Whitesburg KY
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Jenkins schools finalize plan for facility upgrades

The Jenkins Independent Board of Education has taken the decisive step in upgrading facilities at both campuses and creating secure entrances in each school building in the district.

Architect Chris Wilkins, of the Lexington architectural firm Alt-32, presented the board with updated drawings the board had requested after last month’s meeting and the board accepted them. Wilkins said the drawings would be printed this week and sent to the Kentucky Department of Education for review. Pending the state’s approval, the board will be able to advertise for bids within two weeks and work could begin soon.

Wilkins said he has left alternatives open in the parking lot plans to add or subtract features depending on financing. He told the board that at least part of the lot lacks an adequate base beneath the blacktop, which causes problems with the paving. Entrances at both schools will be modified for security and there will only be four keys to each main entrance. The main entrances will be the only ones that open both ways. Doors in other buildings will only open outward to allow people to leave the building. There are also alarms on each door that are armed 24/7 and work with security cameras to allow school personnel to see what set the alarm off from smart phones or computers.

District Finance Officer Candala Gibson told the board the district has enough funds to pay for the changes but said the fund will be very low after the project is complete. She also said the district currently has $798,775 in the general fund.

In other business, Lisa Collins, the district’s school nurse, said the district is nearing 100 percent compliance with state vaccination laws, adding that 97 percent of all Jenkins students had received the mandatory vaccinations as of October 15. All elementary students have complied, and only eight high school and five middle school students have not been vaccinated. Collins attributed the successes to a big change in attitude and said that all students who have been vaccinated have received at least one hepatitis A vac- cination. She added that flu vaccinations will be available at both schools this week.

Three budding entrepreneurs who represent Jenkins Middle High School presented a report on their entry plan for the Entrepreneurial Coal Lands Redevelopment Program (ECLRP) competition. ECLRP is a program developed by Cedar Inc., a non-profit corporation created by Cedar Coal Company, working in partnership with the business community and academic organizations. It was formed by the Coal North Carolina Coal Institute and Coal Operators and Associates of Pikeville for the purpose of creating a more favorable image of the coal industry.

The students, Breanna Rose, Makala Stambaugh, and Sophia Hampton, told the board they have presented a business plan to convert a 1,500-acre area of flat reclaimed land into a business and recreational center. The plan includes a drive-in theater and a park using an on-site lake. The site is in Shelby Gap and the next step will be to build a model. Coach Tina Tipton said the site is in pre-bond release, and will require more grass to be planted, although cattle are grazing on part of the property now. The board voted unanimously to approve participation in the Community Schools Transition to Work Plan. Federal Programs Director Sherry Wright told the board that there is a memorandum of agreement and teachers have been trained to implement the program. Community Schools to Work is a plan that places high school students in a variety of work-based situations with local businesses during their regular school hours to safely allow students to explore working at various jobs to ensure a successful school to work transition.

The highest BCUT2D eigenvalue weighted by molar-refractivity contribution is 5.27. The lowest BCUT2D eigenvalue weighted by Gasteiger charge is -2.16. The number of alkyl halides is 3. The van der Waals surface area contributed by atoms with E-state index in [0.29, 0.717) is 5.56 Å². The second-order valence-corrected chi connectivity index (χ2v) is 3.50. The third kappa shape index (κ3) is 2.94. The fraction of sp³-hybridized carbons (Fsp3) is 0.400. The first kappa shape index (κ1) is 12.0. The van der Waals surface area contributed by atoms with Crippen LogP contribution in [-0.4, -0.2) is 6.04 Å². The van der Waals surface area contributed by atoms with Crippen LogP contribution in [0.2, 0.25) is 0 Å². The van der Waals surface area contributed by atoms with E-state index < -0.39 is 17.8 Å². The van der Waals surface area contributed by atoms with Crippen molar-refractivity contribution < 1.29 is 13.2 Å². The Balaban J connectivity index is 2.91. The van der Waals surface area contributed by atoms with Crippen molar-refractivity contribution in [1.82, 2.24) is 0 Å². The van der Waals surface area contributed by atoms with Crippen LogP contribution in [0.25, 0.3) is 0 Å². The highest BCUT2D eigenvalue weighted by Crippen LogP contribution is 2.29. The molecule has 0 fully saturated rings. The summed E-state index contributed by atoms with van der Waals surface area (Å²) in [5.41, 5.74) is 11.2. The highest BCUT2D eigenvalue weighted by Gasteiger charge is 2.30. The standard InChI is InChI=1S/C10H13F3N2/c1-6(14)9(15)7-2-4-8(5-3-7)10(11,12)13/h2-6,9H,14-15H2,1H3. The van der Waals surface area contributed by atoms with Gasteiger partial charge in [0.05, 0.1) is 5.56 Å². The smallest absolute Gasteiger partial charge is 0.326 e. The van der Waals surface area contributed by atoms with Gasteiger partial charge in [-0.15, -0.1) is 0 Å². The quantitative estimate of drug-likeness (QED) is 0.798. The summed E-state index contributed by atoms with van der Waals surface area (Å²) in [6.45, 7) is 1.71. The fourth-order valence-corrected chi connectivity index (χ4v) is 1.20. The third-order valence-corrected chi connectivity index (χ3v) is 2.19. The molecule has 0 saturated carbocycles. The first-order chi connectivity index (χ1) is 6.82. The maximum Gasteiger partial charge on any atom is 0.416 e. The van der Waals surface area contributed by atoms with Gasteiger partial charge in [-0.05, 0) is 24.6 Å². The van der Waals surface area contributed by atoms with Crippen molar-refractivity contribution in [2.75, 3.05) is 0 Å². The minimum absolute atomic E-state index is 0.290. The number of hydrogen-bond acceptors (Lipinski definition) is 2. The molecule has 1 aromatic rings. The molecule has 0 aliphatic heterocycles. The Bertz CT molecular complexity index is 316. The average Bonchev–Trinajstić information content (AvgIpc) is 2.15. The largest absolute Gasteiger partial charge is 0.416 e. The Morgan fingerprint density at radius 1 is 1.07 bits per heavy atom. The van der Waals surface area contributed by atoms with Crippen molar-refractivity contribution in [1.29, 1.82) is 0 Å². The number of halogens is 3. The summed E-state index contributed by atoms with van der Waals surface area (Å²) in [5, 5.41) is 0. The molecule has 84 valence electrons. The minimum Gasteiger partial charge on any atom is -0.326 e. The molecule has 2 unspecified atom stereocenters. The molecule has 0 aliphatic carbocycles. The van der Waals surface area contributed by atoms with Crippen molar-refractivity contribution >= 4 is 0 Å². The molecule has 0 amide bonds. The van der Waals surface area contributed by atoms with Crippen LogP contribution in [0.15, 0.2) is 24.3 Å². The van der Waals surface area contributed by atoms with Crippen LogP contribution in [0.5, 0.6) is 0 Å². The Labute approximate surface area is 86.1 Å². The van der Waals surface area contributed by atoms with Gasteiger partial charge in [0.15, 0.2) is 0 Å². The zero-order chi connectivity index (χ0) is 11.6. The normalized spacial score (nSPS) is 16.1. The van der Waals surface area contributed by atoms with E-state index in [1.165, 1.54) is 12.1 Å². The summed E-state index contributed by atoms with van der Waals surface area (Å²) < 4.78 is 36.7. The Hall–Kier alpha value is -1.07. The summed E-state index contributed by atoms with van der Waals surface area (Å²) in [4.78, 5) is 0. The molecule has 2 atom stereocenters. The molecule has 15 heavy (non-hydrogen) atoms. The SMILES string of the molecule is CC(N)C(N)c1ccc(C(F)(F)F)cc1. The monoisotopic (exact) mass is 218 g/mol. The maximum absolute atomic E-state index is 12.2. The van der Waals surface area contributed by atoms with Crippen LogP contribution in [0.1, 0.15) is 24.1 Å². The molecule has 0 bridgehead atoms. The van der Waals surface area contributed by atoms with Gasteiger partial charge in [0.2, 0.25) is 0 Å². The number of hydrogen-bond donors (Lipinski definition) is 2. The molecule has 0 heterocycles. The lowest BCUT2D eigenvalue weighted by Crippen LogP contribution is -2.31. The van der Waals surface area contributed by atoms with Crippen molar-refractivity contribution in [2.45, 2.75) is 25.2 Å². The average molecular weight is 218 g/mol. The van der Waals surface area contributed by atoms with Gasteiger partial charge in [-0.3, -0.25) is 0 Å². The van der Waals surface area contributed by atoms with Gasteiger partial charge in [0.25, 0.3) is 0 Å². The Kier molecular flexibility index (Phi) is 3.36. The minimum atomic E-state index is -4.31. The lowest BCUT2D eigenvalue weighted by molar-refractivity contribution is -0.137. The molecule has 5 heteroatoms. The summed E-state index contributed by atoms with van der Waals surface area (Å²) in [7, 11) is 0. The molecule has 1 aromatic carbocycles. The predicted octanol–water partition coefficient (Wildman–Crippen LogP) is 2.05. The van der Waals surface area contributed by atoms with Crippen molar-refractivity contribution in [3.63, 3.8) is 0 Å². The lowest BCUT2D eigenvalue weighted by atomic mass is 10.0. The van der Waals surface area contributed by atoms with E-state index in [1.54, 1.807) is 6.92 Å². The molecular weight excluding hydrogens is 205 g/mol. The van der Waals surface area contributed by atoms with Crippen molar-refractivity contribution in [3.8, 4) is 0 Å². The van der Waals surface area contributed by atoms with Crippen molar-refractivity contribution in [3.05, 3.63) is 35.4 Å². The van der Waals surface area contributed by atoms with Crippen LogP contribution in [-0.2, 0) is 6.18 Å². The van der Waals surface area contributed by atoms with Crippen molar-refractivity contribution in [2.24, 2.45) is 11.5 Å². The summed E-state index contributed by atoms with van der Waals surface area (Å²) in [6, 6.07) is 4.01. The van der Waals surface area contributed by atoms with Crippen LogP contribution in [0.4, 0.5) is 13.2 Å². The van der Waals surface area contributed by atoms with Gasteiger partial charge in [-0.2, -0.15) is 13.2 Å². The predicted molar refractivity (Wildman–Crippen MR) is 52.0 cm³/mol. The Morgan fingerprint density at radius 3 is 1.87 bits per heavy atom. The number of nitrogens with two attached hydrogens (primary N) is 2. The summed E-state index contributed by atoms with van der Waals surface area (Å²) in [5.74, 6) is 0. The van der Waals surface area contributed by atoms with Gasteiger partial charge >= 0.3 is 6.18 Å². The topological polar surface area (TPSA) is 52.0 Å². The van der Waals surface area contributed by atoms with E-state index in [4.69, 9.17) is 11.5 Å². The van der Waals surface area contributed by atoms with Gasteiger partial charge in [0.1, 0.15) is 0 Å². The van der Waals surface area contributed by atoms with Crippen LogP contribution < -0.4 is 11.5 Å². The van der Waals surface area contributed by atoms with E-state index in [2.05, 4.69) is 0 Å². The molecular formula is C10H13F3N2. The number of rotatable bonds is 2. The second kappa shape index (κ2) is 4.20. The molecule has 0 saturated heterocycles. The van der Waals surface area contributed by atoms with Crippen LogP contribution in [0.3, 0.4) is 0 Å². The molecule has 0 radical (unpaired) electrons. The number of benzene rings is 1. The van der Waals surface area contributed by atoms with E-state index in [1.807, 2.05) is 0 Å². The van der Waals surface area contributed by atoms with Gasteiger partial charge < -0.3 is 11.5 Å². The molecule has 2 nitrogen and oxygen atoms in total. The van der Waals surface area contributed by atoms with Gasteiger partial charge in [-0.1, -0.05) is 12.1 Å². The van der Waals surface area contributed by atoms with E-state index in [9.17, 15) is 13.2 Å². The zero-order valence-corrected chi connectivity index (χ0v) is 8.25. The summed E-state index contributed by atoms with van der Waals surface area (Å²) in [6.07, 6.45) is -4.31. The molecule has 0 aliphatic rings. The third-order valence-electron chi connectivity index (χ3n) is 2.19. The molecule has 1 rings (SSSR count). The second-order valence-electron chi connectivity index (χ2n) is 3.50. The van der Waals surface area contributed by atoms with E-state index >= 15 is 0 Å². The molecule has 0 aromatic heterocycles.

Director of Pupil Personnel Rondall Baker reported that attendance stands at 92.46 percent and the enrollment is 423. Baker said enrollment fluctuates as families leave the city for jobs elsewhere, although some return. He added that he is not happy with the attendance rate, which he said is a regional problem of a culture of chronic absenteeism. Baker said the system has 14 students who are considered truant and that he is trying to help students understand that there are penalties for excess absenteeism, including not being allowed to walk with the senior class at graduation and not being allowed to attend the prom.

Baker, who also serves as Transportation Director, also presented information on a new school bus that will cost $104,011. The bus is air-conditioned and seats 52 passengers. Baker said among the safety features is a camera that shows a 360-degree view of the bus to allow drivers to be certain no children are in danger. Superintendent Mike Genton said he would like to start a rotation program to keep a steady supply of new buses for safety purposes. The board approved the bus purchase.

The board did not approve a request from Band Director Jenny Collins for the purchase of a tuba priced at $2,975. Finance Officer Candala Gibson said the band did not have that amount in its funds. It did approve using a financial gift from the classes of 1961 and 1966 to go toward the purchase of a tuba and discussed ways to implement fund-raising for the band. Board Member Sarah Brown said she would like to create a fund for special projects for all extracurricular activities.

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